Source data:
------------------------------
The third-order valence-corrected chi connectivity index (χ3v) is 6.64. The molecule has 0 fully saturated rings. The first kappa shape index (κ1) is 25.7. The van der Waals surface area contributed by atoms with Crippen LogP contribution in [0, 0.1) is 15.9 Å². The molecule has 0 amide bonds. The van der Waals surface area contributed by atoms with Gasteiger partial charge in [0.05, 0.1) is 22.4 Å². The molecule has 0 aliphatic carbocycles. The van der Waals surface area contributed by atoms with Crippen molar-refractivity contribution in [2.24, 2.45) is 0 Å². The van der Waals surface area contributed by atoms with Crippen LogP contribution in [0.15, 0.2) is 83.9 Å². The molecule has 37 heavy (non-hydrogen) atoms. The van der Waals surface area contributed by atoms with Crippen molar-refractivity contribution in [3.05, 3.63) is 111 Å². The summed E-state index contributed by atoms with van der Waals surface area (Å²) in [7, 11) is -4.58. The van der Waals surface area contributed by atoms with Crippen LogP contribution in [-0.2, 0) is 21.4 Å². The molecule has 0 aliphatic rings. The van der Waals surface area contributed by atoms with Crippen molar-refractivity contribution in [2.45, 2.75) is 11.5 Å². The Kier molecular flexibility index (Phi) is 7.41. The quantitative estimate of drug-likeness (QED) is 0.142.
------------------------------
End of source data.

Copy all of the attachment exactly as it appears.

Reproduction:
The third-order valence-corrected chi connectivity index (χ3v) is 6.64. The molecule has 0 fully saturated rings. The first kappa shape index (κ1) is 25.7. The van der Waals surface area contributed by atoms with Crippen LogP contribution in [0, 0.1) is 15.9 Å². The molecule has 0 amide bonds. The van der Waals surface area contributed by atoms with Gasteiger partial charge in [0.05, 0.1) is 22.4 Å². The molecule has 0 aliphatic carbocycles. The van der Waals surface area contributed by atoms with Crippen molar-refractivity contribution in [2.24, 2.45) is 0 Å². The van der Waals surface area contributed by atoms with Crippen LogP contribution in [0.15, 0.2) is 83.9 Å². The molecule has 37 heavy (non-hydrogen) atoms. The van der Waals surface area contributed by atoms with Crippen molar-refractivity contribution in [3.05, 3.63) is 111 Å². The summed E-state index contributed by atoms with van der Waals surface area (Å²) in [7, 11) is -4.58. The van der Waals surface area contributed by atoms with Crippen LogP contribution in [-0.2, 0) is 21.4 Å². The molecule has 0 aliphatic rings. The van der Waals surface area contributed by atoms with Crippen molar-refractivity contribution in [2.45, 2.75) is 11.5 Å². The Kier molecular flexibility index (Phi) is 7.41. The quantitative estimate of drug-likeness (QED) is 0.142.